Spectra Energy’s Algonquin Incremental Market (AIM) pipeline project is an $876 million expansion of the existing Algonquin pipeline system designed to carry 342 million cubic feet of natural gas per day to New England states that badly need the gas. On March 3, 2015 the Federal Energy Regulatory Commission (FERC) issued their final approval for the project, allowing it to go forward. Construction began in 2015 and, following extreme opposition from New York State over a small portion of the project, it finally went online in in 2016. New York’s radical, anti-drilling governor, Andy Cuomo, tried to stop the Algonquin using the flimsy excuse that some of the drilling for the pipeline would happen a half mile from a nuclear power plant–a plant that’s shutting down anyway (see Gov. Cuomo Asks FERC to Halt Algonquin Pipeline Near Nuke Plant). A few weeks after Cuomo requested FERC shut it down, they told him “no”–which was the cue for Big Green groups to file an appeal with the liberal District of Columbia Court of Appeals (see Radical Enviro Groups File Appeal to Stop AIM Pipeline in NY/CT). Didn’t work. New York State’s two radically leftist Democrat Senators, Chuck Schumer and Kirsten Gillibrand, the Senator nobody knows about and nobody cares about, tried to stop it too (see NY’s 2 Radical Senators Call for Halt in Building Algonquin Pipeline). Didn’t work. Now that the pipeline expansion has been up and running safely for more than a year, you’d think they would give up. Nope. Cuomo previously ordered a “safety analysis” of the project, back in 2016. That report was just released (executive summary embedded below) and four state agencies, all under the executive branch umbrella (i.e., under Cuomo’s thumb), jointly wrote a letter to FERC asking FERC to further hassle the AIM project by restricting flows along it and shutting it down when work to decommission the nearby nuke plant begins…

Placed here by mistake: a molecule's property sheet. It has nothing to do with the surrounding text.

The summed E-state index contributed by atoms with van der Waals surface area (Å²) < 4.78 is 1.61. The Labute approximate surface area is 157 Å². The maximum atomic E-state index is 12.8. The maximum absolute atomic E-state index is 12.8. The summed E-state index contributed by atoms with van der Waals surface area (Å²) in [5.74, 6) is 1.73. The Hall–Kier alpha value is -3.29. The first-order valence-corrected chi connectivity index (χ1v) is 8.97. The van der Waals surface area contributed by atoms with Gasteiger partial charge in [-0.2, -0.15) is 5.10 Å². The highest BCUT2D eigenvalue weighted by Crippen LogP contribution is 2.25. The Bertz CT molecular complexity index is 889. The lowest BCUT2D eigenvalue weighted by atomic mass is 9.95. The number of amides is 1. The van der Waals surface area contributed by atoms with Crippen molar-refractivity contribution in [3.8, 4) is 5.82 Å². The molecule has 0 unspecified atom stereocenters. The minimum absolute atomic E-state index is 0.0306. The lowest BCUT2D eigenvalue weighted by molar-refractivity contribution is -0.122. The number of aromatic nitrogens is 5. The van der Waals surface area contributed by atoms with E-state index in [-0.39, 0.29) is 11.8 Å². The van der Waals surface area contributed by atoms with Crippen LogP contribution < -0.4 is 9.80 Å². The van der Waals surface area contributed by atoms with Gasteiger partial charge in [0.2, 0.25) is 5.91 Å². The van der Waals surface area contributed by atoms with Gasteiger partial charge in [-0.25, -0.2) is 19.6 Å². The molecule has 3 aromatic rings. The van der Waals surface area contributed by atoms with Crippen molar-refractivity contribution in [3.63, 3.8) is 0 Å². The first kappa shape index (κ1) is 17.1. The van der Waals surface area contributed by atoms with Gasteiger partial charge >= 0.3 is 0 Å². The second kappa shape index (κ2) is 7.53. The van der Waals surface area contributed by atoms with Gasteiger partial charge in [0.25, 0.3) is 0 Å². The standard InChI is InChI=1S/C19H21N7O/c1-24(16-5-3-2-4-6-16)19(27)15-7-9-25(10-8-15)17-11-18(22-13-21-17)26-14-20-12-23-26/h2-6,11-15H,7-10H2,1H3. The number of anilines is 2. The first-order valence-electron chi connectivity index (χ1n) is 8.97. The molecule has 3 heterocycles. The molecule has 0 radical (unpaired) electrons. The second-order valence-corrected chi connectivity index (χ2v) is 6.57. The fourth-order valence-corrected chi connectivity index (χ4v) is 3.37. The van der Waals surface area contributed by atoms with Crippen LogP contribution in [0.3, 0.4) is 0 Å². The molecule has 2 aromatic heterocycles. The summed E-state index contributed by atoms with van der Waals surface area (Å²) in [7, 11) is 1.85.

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FERC Authorizes Tetco TEAL Phase II – Connecting to NEXUS Pipe

Here’s a project we’ve mentioned in passing as part of other posts, but until now, have not specifically focused on. In August 2017, Enbridge received approval (a certificate) from the Federal Energy Regulatory Commission (FERC) to construct and operate the Texas Eastern Appalachian Lease Project (“TEAL Project”). TEAL boosts the capacity along the Texas Eastern Transmission Company (Tetco) pipeline and connects it to the NEXUS pipeline. NEXUS has been under construction since last October (see NEXUS Pipeline Begins Construction in OH, MI). TEAL will bump up volumes of Utica/Marcellus gas along Tetco by an extra 950 million cubic feet per day–nearly 1 billion cubic feet! The markets for the gas are the Midwest and Canada. The justification for the project, when it was filed two years ago, was “offsetting the impact of the decline in traditional western Canadian supplies available to serve these markets.” That was before TransCanada lowered the tolls along its pipeline to bring more western Canadian gas to eastern Canada. Oops. What’s done is done. On December 19, 2017, Texas Eastern received approval to proceed with construction of the Phase I TEAL Project facilities. Last week Texas Eastern requested permission to begin Phase II in Columbiana and Belmont counties (in Ohio), and yesterday FERC said yes…